Starting in July 2022, people across the nation experiencing a suicide or mental health crisis will be able to dial just three digits – 988 – to be routed to the National Suicide Prevention Lifeline, a 24/7 toll-free crisis line that provides immediate care and resources to millions of callers every year.
(Please note: until July 16, 2022, please continue to dial 1-800-273-8255 to reach the Lifeline.)
When 988 becomes available nationwide, help for those in crisis will be closer than ever. As call volume to the Lifeline is expected to increase, it is essential that local crisis centers have appropriate funding and staffing to provide consistent, rapid, and effective support to callers. AFSP is calling on all states to put sustainable funding in place from multiple sources to support statewide suicide and mental health crisis response systems.
The American Foundation for Suicide Prevention’s network of over 38,000 volunteer Field Advocates have been and continue to be essential supporters speaking out in favor of the policy solutions needed to make the 988 transition successful. During this time of year, our volunteer advocates make their voices heard and connect with their legislators about important suicide prevention policies at AFSP State Capitol Day events. Learn more about AFSP’s stance on crisis lines and response systems here.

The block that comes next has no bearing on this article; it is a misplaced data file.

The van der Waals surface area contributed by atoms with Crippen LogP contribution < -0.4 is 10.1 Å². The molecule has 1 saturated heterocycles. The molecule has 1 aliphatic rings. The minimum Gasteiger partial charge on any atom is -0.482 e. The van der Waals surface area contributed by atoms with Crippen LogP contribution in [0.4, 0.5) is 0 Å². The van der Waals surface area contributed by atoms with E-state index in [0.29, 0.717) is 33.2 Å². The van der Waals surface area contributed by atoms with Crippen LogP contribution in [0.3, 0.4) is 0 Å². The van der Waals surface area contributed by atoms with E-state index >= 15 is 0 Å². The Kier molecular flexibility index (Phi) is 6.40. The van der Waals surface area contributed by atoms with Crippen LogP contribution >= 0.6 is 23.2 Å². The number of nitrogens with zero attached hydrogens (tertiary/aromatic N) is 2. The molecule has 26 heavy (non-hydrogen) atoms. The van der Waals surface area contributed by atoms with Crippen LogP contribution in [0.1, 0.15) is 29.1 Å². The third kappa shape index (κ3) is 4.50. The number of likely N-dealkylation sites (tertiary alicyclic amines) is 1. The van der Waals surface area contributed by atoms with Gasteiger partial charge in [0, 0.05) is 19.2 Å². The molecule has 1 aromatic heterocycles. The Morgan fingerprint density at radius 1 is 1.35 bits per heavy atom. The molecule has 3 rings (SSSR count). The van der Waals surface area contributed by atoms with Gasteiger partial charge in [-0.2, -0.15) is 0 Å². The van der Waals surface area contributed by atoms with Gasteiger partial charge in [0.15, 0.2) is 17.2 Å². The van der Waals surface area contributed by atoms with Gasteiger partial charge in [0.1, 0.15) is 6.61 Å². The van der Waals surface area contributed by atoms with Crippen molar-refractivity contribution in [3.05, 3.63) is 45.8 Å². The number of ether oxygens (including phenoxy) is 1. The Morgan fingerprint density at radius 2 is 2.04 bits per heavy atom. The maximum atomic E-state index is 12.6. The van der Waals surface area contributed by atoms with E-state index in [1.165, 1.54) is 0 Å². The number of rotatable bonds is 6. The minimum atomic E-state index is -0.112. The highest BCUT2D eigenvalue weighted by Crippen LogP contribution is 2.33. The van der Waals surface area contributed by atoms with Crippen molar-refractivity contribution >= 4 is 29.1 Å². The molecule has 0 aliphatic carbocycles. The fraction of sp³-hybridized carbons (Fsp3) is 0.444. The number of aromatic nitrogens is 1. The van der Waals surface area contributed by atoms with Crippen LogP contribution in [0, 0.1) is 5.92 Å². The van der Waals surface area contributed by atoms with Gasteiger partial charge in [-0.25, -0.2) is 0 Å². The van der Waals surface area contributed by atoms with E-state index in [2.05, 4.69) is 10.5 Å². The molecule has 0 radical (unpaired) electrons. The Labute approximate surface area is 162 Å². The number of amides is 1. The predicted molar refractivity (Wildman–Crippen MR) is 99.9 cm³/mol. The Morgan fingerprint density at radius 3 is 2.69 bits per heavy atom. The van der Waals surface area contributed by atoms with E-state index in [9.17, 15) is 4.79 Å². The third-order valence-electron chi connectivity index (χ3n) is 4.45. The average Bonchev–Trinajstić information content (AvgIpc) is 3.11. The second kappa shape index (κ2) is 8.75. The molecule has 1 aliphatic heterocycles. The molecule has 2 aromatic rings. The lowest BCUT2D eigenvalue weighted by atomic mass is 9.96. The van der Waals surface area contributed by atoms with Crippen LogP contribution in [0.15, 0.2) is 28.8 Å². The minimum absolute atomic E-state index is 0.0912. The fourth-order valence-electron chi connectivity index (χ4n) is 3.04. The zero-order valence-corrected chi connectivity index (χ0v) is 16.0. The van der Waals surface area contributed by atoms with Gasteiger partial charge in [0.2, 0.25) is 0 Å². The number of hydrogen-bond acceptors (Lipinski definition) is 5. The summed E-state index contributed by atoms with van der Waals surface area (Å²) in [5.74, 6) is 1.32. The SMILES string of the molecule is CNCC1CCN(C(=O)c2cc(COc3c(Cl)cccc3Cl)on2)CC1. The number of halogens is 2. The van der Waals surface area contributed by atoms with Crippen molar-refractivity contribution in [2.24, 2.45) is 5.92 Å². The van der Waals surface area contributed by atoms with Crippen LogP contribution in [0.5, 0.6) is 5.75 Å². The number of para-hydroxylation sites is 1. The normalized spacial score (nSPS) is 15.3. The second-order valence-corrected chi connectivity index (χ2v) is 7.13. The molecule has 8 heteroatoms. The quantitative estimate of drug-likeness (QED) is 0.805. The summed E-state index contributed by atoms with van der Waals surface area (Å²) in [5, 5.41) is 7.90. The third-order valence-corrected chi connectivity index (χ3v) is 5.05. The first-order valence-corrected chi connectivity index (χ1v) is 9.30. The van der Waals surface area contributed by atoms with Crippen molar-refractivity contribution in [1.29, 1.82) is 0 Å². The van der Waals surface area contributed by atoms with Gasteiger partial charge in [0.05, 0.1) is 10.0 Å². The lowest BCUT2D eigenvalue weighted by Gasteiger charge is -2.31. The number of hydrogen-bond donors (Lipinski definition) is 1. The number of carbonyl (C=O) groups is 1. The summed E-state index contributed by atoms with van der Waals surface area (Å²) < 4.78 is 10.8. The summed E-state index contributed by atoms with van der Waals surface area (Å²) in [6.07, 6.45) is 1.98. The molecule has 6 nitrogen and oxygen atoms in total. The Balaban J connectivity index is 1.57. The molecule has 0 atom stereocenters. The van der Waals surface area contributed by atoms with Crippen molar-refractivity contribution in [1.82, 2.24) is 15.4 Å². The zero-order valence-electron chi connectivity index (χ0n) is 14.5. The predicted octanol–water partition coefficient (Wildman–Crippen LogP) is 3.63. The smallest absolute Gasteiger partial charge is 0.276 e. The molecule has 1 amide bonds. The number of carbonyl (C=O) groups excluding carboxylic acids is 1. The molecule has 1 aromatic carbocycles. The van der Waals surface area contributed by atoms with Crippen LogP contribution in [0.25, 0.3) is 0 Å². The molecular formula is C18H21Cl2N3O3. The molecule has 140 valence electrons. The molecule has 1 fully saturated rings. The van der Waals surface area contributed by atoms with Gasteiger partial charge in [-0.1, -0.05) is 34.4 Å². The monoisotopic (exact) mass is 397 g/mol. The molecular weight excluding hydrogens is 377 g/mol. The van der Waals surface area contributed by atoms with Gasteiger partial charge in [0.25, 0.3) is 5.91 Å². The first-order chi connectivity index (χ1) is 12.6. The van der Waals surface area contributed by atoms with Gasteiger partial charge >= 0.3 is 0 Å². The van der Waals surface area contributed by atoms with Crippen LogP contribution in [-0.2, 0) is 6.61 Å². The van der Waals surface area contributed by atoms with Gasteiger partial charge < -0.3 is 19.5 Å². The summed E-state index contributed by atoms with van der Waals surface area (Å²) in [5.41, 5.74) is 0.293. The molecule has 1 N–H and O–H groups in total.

The following is the first of a series of interviews conducted with AFSP volunteer Field Advocates who are personally and professionally dedicated to making their communities ready for the new 988 crisis number.
When Kirsten Krueger was growing up in Pierre, South Dakota in the 1990s, the area was experiencing a high rate of suicide, particularly among teenagers. The primary crisis care available, according to Kirsten, was through the legal system. “There was a fear that you might be put in jail and then taken to the state hospital, handcuffed in a prison van,” Kirsten said, describing how this process may have deterred people from seeking help.
Kirsten experienced her community’s trauma firsthand. In two years, she lost eleven friends to suicide. Years later, Kirsten struggled with her own mental health. She survived a suicide attempt and checked herself into a hospital to get help. “It’s the smartest thing I’ve ever done.”
Kirsten later pursued a career as a crisis care clinician. Today, Kirsten says, she has found her “dream job” at a crisis care center in Rapid City, South Dakota. The center’s team of Masters-level educated clinicians are available 24/7 to locals in need of mental health crisis care by phone or in person. Kirsten works the overnight shift. She recalled how she has felt in times of crisis in the middle of the night. “Just finding one person to help you makes so much difference.”